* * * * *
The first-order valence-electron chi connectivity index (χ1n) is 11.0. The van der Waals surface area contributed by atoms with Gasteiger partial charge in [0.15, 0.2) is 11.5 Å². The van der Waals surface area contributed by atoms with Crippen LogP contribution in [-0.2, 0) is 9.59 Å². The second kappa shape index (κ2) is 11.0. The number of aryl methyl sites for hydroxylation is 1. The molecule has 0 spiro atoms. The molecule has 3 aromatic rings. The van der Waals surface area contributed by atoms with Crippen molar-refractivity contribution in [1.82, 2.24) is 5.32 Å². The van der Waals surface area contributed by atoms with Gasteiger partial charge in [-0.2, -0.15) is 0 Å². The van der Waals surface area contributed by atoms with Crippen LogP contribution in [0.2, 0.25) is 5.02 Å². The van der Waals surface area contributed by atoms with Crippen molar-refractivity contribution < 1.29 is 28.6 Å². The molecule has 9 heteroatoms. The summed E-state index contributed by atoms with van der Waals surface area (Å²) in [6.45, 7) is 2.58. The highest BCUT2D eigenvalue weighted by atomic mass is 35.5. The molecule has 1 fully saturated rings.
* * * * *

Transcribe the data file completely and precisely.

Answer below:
The first-order valence-electron chi connectivity index (χ1n) is 11.0. The van der Waals surface area contributed by atoms with Gasteiger partial charge in [0.15, 0.2) is 11.5 Å². The van der Waals surface area contributed by atoms with Crippen LogP contribution in [-0.2, 0) is 9.59 Å². The second kappa shape index (κ2) is 11.0. The number of aryl methyl sites for hydroxylation is 1. The molecule has 0 spiro atoms. The molecule has 3 aromatic rings. The van der Waals surface area contributed by atoms with Crippen molar-refractivity contribution in [1.82, 2.24) is 5.32 Å². The van der Waals surface area contributed by atoms with Gasteiger partial charge in [-0.2, -0.15) is 0 Å². The van der Waals surface area contributed by atoms with Crippen LogP contribution in [0.2, 0.25) is 5.02 Å². The van der Waals surface area contributed by atoms with Crippen molar-refractivity contribution < 1.29 is 28.6 Å². The molecule has 9 heteroatoms. The summed E-state index contributed by atoms with van der Waals surface area (Å²) in [6.45, 7) is 2.58. The highest BCUT2D eigenvalue weighted by atomic mass is 35.5. The molecule has 1 fully saturated rings.